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  • Published 22.09.04

Calcutta airport, September 27: the radars are down, along with the navigational aides, the air traffic control (ATC) towers are unmanned, flights are grounded?

Monday morning blues will hit Netaji Subhas Chandra Bose International Airport hard as 3,000-plus employees of the Airports Authority of India (AAI) go on mass casual leave to protest the privatisation of Indian airports.

The AAI employees in Calcutta ? along with 20,000 others from all over the country ? will observe September 27 as the first phase of protest against the privatisation of Mumbai and Delhi airports, followed by 15 others.

More than 50 flights use the airport tarmac every day, but with employees determined to stay away from work next Monday, all operations are expected to come to a standstill.

?All AAI employees in every small and big city, including Calcutta, have decided to opt for mass casual leave on September 27. The ball is now in the court of the government,? Y.P. Gautam, joint convener of the newly-formed Joint Action Forum and general secretary of the AAI Officers Association, told Metro from Delhi.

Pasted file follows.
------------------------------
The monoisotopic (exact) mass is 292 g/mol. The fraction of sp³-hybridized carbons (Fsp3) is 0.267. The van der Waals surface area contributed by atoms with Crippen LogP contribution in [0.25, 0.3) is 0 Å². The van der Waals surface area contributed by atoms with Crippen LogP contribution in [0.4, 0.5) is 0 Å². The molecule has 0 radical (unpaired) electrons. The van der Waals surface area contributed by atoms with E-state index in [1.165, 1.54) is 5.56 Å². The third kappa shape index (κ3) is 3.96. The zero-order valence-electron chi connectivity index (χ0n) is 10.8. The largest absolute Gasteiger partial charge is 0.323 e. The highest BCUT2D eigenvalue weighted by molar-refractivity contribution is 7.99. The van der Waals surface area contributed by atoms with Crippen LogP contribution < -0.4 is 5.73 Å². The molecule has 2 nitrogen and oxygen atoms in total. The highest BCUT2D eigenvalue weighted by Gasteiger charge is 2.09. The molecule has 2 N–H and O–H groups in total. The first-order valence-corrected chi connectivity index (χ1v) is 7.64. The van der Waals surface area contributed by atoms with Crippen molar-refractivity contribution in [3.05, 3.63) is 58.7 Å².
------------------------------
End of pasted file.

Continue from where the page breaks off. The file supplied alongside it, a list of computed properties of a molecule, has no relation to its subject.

AAI chairman K. Ramalingam, in a last-ditch effort, has asked all officer-cadre employees to distance themselves immediately from the mass leave.

?If the forum goes ahead with its plan, then everything will collapse for a day,? said a senior general manager at the city airport.

Senior AAI officials in Calcutta said efforts are underway to persuade the forum to withdraw the one-day mass leave. But with no signs of the employees yielding, some recently-retired employees may be asked to volunteer for work on Monday.

The BJP-led government had decided to spend around Rs 8,000 to Rs 10,000 crore on Mumbai and Delhi airports by involving private players with over 70 per cent stake.

?The present government, too, is talking on the same line,? says Aparesh Das, regional secretary of the AAI Employees Union and convener of the city?s action forum.

Manoj Sengupta, regional secretary of the AAI Officers Association, termed it a violation of the common minimum programme (CMP) clause that no profit-making government sector unit would be privatised. ?The aviation sector is growing at a steady 10-12 per cent rate, especially at Delhi and Mumbai,? asserted Sengupta.